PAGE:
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Singapore remains a success story


The island of Singapore, on the tip of the Malay Peninsula in southeast Asia, has been an independent country since 1965. 

During that half century it has been a model microstate. How is it faring today?

On paper, very well. The governing People’s Action Party (PAP) of Lee Kuan Yew, Singapore’s modern founder, won 83 of 89 contested seats in parliament and captured nearly 70 per cent of the vote in elections last September.

It was its best performance since 1991 for the party, which has governed continuously since Singapore became a sovereign nation.

“It was a good result for the PAP, but an excellent result for Singapore,” Prime Minister Lee Hsien Loong, a son of the founder, remarked.

The country’s main political opposition, the Workers’ Party, retained six members in parliament, the same number it had won in the 2011 election.

Lee Kuan Yew’s “Singapore model” was a mix of semi-authoritarian, one-party rule; meticulous urban planning; laissez-faire economic policies; low taxes; and imported foreign talent.

His developmental state would ensure collective prosperity, premised upon social peace between its ethnic groups, and cooperative attitudes from labour unions and individual workers towards nation-building programs.

The island also enjoyed a strategic location at the crossroads between the Straits of Malacca and the South China Sea, and the little nation of 719 square kilometres became an international business and financial center.

Singapore has flourished, and it has consistently been ranked among the top five most competitive and globalized states in the world.

Lee, who died in March 2015, became prime minister in 1959, when the island became a self-governing British colony. He led Singapore into a federation with Malaya, in 1963.

After Singapore left the federation of Malaysia in 1965, Lee took the helm again as the leader of an independent nation until 1990, when he stepped down.

He was a proponent of so-called “Asian values,” in which the good of society takes precedence over the rights of the individual and citizens cede some autonomy in return for paternalistic rule.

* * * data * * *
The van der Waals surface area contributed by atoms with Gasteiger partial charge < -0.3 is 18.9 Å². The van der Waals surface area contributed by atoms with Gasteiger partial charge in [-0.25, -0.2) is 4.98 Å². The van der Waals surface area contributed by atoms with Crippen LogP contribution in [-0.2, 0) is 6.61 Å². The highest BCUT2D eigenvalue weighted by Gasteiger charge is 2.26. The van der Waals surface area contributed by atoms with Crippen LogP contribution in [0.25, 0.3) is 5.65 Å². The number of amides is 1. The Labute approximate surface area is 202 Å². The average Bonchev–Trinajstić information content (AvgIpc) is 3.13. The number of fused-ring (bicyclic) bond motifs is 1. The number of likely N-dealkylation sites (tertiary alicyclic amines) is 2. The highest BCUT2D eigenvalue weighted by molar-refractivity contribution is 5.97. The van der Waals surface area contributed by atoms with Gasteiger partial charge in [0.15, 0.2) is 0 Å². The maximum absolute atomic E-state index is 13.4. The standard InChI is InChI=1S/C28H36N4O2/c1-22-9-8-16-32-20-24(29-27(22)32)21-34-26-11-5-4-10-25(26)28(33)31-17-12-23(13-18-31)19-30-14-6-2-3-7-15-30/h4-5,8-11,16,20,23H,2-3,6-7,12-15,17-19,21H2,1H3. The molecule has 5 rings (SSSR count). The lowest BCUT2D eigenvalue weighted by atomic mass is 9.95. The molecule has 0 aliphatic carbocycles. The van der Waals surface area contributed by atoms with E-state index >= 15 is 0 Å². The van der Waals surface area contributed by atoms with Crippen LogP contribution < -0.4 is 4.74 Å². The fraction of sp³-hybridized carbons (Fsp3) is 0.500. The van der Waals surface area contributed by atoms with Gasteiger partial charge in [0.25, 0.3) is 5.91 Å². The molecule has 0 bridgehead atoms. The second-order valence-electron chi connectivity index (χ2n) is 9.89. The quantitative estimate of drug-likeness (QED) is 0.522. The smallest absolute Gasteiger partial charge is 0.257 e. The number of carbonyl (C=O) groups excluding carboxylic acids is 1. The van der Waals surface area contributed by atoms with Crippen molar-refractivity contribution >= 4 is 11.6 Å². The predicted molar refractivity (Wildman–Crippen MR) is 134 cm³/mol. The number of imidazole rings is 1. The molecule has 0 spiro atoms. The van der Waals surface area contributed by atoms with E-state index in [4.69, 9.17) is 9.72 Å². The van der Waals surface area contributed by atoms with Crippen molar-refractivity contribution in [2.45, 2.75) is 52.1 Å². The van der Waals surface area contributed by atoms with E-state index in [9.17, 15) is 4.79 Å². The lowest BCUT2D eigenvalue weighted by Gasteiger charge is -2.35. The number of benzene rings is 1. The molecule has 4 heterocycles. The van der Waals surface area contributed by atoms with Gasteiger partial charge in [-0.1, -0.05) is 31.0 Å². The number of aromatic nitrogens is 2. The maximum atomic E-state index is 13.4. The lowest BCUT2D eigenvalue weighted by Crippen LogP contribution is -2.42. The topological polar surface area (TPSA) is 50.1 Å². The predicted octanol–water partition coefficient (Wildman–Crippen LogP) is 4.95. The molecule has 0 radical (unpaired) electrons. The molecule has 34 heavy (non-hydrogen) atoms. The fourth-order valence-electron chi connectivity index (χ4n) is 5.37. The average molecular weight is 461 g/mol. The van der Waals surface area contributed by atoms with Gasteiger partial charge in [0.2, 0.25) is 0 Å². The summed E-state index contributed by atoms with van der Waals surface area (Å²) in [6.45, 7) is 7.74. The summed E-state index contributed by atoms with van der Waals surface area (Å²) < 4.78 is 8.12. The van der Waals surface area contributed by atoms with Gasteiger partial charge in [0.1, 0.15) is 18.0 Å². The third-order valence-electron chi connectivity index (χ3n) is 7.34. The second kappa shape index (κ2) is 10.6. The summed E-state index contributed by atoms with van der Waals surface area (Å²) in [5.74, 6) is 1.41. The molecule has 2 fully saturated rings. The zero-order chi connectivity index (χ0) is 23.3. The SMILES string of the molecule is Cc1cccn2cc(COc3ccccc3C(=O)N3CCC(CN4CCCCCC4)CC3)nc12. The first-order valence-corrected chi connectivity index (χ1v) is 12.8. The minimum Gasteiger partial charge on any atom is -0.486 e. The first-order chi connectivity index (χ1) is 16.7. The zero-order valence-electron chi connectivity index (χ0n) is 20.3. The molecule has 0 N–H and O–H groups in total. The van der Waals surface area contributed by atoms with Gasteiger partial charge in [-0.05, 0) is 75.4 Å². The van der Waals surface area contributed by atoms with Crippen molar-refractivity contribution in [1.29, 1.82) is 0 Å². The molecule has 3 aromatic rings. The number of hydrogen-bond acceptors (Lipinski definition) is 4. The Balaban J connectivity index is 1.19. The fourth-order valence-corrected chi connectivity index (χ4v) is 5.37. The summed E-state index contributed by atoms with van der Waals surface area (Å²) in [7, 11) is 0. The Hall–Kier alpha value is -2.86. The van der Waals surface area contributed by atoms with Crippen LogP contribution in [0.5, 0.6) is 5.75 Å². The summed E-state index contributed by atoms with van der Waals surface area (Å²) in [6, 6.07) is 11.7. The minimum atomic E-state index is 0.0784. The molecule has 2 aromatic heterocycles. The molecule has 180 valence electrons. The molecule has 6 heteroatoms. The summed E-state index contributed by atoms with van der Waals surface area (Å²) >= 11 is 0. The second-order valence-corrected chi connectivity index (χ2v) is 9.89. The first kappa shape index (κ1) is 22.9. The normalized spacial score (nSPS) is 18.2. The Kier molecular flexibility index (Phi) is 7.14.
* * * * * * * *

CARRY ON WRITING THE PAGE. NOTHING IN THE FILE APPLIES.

Lee suppressed political opposition and imposed strict limits on free speech and public assembly. He was adept at filing libel suits that sometimes drove his opponents into bankruptcy.

The loss of personal freedoms in exchange for order and prosperity —  the country has, at $56,000, one of the highest per capita incomes in the world — was a trade-off broadly accepted by older Singaporeans.

But among younger people, expectations are changing. Free-speech advocates have long criticized Singapore’s tight curbs on expression, but officials insist laws prohibiting the incitement of ethnic hatred are important for maintaining harmony in the country’s diverse population.

The island’s largest ethnic group is Chinese, who comprise almost three-quarters of the population. Another 14.3 per cent are Malay, and 9.2 per cent Indian.

Buddhism is the most widely practised religion in Singapore, at 33 per cent, followed by Christianity (19 per cent), Islam (14 per cent), Taoism (11 per cent) and Hinduism (5 per cent).

Lee promoted the use of English as the language of business and the common tongue among the ethnic groups, while recognizing Malay, Mandarin and Tamil as other official languages.

Battling a low birthrate, the government allowed an increase in foreign workers over the last decade and a half. Non-resident immigrants and permanent residents now make up 39 per cent of the nation’s 5.6 million people.

In March, a Japanese-Australian woman was sentenced to a 10-month jail term over blog posts that besmirched foreigners in the city-state. The articles “were intended from the outset to provoke unwarranted hatred against foreigners in Singapore,” District Judge Salina Ishak said.

A few years ago, Stanford University political scientist Larry Diamond observed that, “Singapore is the most economically developed non-democracy in the history of the world.”

But Singapore is changing, as debates over political rights and obligations, national identity, the rights of immigrants, and economic priorities continue to determine its future.

 

Henry Srebrnik is a professor of political science at the University of Prince Edward Island.

 

 

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